The Science Behind Air Fryers

By Mary-Ann Chen

If you’ve ever ordered a side of French fries with your burger, munched on a corn dog while roaming through a theme park, or dug your teeth into the craggly skin on a fried chicken sandwich, you’re probably familiar with the irresistible appeal of fried foods.  But their golden, crispy, crunchy charm isn’t without consequences; fried foods are well known for having high calorie and fat content and, if frequently consumed, can lead to health problems like type 2 diabetes and cardiovascular diseases [4].

Fortunately, as a result of consumers’ love for fried foods and growing consciousness of the link between diet and health, one unusual device has found its place in home kitchens: the air fryer!  If you haven’t used an air fryer before, there’s a good chance you’ve at least encountered it in a store or on social media.  This novel kitchen appliance, first introduced in 2010 by the electronics company Philips [2], has received lots of attention for its ability to “fry” foods in a short amount of time with significantly less oil.

Photo from Philips

What Are Air Fryers, and How Do They Work?

So what exactly is an air fryer, and what’s the magic behind crispy French fries that haven’t been dunked into a vat of hot oil?  There are many different styles on the market, but in general, an air fryer is a countertop electrical device with adjustable time and temperature controls and a compartment, often a removable basket, that holds the food that is being cooked.  The cooking process relies on a mechanism called rapid air technology, in which a heating element within the top of the machine radiates heat downward, while a fan rapidly circulates air around the food inside to heat it evenly from all angles [6].  The air-tight, compact design of air fryers ensures that all air is contained in the chamber and actively flows around the food, promoting the intensity and efficiency of cooking [6].  This mode of heat transfer is also known as convection, in which energy is distributed through the movement of a liquid or gaseous medium.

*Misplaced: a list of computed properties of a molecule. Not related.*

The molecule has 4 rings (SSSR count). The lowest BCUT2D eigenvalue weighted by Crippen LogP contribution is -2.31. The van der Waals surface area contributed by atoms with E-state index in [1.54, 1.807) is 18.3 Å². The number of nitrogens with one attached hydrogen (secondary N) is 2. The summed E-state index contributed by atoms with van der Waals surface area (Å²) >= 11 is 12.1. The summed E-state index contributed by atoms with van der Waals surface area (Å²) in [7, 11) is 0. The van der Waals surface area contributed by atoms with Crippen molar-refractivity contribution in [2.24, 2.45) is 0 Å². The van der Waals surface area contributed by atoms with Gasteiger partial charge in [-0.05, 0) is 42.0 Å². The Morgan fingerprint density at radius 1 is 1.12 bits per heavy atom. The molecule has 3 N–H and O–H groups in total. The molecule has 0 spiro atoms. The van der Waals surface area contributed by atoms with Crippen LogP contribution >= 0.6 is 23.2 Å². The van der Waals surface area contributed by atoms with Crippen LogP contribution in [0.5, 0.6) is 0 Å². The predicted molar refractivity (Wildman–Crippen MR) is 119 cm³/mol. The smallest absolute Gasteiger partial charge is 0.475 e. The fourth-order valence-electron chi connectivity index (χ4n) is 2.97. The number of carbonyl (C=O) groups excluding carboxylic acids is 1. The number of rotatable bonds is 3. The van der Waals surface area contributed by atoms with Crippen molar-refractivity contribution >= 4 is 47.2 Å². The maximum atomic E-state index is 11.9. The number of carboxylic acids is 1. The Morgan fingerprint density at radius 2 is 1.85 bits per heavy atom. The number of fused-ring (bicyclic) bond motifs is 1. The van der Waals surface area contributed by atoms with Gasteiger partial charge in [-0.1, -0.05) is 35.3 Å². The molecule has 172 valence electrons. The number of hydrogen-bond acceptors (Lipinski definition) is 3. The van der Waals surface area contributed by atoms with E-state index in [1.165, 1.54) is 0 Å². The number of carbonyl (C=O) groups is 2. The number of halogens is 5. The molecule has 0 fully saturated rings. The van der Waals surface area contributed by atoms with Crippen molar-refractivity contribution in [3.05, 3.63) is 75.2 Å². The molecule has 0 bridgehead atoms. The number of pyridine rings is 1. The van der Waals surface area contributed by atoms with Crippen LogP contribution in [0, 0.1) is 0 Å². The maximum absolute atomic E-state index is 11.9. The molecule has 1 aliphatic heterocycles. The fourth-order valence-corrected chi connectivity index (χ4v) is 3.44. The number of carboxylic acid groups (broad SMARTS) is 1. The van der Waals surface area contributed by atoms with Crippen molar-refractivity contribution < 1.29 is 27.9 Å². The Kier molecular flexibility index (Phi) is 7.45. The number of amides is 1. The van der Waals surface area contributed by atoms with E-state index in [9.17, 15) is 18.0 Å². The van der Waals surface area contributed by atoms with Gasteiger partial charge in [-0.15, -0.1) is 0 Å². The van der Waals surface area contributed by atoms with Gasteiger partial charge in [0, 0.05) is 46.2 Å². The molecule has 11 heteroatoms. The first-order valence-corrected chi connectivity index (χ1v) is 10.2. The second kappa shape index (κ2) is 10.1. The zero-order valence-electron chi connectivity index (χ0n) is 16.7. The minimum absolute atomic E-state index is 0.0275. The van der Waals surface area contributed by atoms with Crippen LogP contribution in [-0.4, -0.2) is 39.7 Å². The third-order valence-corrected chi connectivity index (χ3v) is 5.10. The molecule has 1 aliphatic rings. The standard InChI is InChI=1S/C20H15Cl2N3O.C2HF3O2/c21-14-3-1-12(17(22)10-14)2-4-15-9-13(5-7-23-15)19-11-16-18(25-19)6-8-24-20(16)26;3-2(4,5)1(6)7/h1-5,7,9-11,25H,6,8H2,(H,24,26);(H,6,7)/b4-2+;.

Image from Philips

Although less common, some air fryers also utilize far infrared radiation, in which electromagnetic waves with wavelengths between 3000 nanometers and 0.1 millimeters [5] vibrate molecules within the food and generate thermal energy, which accelerates internal cooking.  Meanwhile, excess fat and residues typically drain into a compartment below the food to be discarded, greatly reducing the amount of fat ultimately consumed by the user.

Air Frying Vs. Conventional Frying

Unlike traditional deep frying, air frying involves the addition of only a few tablespoons of oil to coat the food before cooking, or in many cases, does not require adding oil at all.  So how can a method that requires hardly any fat produce the same outcome as one that relies on liters of fat at a time?  To understand this, let’s take a look at how traditional frying works.